134. -- The app:AddConfig() command that will capture the 'Control + W' or 'Control + F4' hotkeys so they will close the window instead of closing the foreground composite.
  135. app:AddConfig('OpenCLControl', {
  136.   Target {
  137.     ID = 'OpenCLControlWin',
  138.   },
  139.  
  140.   Hotkeys {
  141.     Target = 'OpenCLControlWin',
  142.     Defaults = true,
  143.  
  144.     CONTROL_W  = 'Execute{cmd = [[app.UIManager:QueueEvent(obj, "Close", {})]]}',
  145.     CONTROL_F4 = 'Execute{cmd = [[app.UIManager:QueueEvent(obj, "Close", {})]]}',
  146.   },
  147. })
  148.  
  149. comp:Print('\n[OpenCL Control] v1.0\n')
  150. comp:Print('[Created By] Andrew Hazelden <andrew@andrewhazelden.com>\n')
  151.  
  152. win:Show()
  153. disp:RunLoop()
  154. win:Hide()
  155. app:RemoveConfig('OpenCLControl')
  156.  
You do not have the required permissions to view the files attached to this post.

reinier
Posts: 12
Joined: Tue Aug 05, 2014 2:57 pm

Re: Debug Your Lua Code With Custom Fusion Console Printing Functions

#64

Post by reinier » Mon Nov 06, 2017 5:00 am

"You can write any environment variable you want in place of the words "YOUR_DEBUG_ENV_VAR" "

Hi,

I seem to be missing some basic Windows knowledge, but can't get this to work.
I created an environment variable "FUSIONSCRIPT_DEBUG" with a value like this : C:\__Fu_9_Common\Scripts\__DEBUG
Changed all instances of "YOUR_DEBUG_ENV_VAR" into the above.
But nothing happens.

BTW: thanks for this 'treasure-thread' of Fusion script info!

Reinier

User avatar
AndrewHazelden
Fusionator
Posts: 1271
Joined: Fri Apr 03, 2015 3:20 pm
Answers: 1
Location: West Dover, Nova Scotia, Canada
Been thanked: 29 times
Contact:

Re: Debug Your Lua Code With Custom Fusion Console Printing Functions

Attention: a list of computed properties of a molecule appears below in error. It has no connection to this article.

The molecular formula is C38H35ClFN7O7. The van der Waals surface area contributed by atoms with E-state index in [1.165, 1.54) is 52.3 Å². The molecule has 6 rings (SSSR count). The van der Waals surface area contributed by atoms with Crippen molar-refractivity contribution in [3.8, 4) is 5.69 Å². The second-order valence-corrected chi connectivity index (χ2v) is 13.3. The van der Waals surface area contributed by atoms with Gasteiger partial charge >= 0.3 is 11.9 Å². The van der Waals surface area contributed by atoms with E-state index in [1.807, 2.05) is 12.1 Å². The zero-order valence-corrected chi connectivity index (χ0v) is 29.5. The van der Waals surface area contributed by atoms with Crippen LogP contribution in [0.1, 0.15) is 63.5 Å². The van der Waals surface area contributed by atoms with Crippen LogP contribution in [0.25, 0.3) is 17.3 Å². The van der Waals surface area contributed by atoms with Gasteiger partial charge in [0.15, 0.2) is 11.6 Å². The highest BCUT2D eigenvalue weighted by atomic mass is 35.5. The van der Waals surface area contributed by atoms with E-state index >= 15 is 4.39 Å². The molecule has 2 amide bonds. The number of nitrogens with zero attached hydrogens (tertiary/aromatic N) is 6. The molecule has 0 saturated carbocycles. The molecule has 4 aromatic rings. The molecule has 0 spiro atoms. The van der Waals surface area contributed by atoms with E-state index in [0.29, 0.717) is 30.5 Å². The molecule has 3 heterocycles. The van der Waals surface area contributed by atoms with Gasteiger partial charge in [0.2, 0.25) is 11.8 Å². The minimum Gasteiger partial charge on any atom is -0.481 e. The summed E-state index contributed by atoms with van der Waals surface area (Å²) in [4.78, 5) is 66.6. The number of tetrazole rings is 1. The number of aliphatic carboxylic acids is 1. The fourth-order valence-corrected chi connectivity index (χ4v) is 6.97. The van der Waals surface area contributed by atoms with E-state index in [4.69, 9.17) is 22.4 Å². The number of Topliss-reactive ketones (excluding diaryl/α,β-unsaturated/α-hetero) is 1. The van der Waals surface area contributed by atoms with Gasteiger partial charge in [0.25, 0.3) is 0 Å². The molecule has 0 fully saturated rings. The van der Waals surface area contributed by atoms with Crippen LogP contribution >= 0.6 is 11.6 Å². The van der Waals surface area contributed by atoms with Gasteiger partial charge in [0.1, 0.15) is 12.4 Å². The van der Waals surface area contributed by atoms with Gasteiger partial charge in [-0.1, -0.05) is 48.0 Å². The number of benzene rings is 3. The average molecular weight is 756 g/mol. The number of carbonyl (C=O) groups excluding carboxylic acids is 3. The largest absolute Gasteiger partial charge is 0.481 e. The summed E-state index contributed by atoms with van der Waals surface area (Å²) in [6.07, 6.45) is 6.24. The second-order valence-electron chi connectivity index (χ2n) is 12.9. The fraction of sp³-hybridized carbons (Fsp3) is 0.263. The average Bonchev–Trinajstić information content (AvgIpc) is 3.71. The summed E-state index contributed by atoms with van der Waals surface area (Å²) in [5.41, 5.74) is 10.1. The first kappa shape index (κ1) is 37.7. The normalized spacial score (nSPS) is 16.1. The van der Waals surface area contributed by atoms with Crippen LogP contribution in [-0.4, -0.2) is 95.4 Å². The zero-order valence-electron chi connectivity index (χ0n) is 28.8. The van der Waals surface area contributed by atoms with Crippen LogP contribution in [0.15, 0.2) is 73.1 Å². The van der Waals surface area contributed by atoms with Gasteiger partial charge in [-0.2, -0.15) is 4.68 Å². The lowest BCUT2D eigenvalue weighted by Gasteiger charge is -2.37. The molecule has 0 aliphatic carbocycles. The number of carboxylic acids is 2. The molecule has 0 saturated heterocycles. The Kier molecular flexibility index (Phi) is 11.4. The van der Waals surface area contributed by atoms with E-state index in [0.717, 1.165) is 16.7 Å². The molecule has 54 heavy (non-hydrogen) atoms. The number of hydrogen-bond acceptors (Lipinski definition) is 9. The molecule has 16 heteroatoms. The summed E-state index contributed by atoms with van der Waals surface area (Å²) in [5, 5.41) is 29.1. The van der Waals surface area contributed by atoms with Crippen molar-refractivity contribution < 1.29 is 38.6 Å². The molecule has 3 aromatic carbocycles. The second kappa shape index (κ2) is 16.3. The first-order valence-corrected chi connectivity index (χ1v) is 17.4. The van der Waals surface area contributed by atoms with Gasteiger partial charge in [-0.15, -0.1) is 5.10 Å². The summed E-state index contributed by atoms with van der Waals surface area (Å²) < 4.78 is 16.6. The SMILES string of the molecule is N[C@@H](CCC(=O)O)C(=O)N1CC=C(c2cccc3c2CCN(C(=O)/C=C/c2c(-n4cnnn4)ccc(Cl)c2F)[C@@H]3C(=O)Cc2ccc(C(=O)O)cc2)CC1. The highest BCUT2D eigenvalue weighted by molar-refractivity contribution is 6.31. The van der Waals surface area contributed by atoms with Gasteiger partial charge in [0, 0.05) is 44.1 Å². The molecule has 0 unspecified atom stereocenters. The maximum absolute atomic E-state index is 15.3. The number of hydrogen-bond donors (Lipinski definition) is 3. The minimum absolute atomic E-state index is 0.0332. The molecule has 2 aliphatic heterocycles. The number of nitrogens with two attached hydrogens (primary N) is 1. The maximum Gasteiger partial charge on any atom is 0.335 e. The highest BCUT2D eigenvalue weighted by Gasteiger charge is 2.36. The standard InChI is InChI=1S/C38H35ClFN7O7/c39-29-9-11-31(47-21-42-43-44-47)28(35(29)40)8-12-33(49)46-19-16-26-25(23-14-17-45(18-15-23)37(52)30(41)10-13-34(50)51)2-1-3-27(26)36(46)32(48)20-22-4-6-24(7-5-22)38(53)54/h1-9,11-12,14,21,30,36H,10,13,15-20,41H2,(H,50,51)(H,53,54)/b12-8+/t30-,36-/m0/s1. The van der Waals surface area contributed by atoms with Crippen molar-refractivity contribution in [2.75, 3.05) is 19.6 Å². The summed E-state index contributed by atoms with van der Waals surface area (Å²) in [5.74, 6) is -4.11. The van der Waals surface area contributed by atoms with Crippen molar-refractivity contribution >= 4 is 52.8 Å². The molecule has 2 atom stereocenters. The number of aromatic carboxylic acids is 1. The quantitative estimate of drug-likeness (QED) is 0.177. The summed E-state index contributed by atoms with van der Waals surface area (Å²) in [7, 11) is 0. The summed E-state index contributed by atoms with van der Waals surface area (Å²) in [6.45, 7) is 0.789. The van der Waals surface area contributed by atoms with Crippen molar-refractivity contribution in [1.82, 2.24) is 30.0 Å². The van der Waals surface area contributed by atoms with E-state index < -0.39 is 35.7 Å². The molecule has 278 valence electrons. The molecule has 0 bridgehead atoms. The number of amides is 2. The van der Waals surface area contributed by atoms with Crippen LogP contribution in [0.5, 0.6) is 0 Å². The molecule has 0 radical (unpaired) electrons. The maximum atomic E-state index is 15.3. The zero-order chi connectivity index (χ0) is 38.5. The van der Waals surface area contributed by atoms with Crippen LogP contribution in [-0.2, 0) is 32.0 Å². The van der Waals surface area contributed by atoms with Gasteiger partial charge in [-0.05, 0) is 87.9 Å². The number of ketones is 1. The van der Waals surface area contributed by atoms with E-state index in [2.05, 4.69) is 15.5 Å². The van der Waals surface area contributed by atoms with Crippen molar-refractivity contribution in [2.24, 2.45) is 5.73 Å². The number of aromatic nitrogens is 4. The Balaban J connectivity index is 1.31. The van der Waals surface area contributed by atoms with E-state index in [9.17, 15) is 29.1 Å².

#65

Post by AndrewHazelden » Mon Nov 06, 2017 6:10 am

reinier wrote:I created an environment variable "FUSIONSCRIPT_DEBUG" with a value like this : C:\__Fu_9_Common\Scripts\__DEBUG
Changed all instances of "YOUR_DEBUG_ENV_VAR" into the above.
But nothing happens.
Hi Reinier.


In that example I posted the YOUR_DEBUG_ENV_VAR environment variable was simply looking for the textual word "true" as the value.

If you don't get back the printed word "true" in the Console view when you run the following code in the Fusion Console tab, then the environment variable wasn't set up as it needed to be:

Code: Select all

debugState = tostring(os.getenv("YOUR_DEBUG_ENV_VAR"))
print(debugState)
-- Result: true
On Windows you can see a list of all active environment variables by typing "set" into the Command Prompt. On Mac/Linux typing in "env" in the terminal will show you all of the active environment variables.

From a programming perspective, the reason we are looking for the variable to be set to "true" is due to the use of this part of the code that is looking literally for the environment variable string to match the exact word "true". (Also, the ~= comparison operator in that command means any other value in the environment variable other then "true" will cause the dprintf function to print nothing at all.)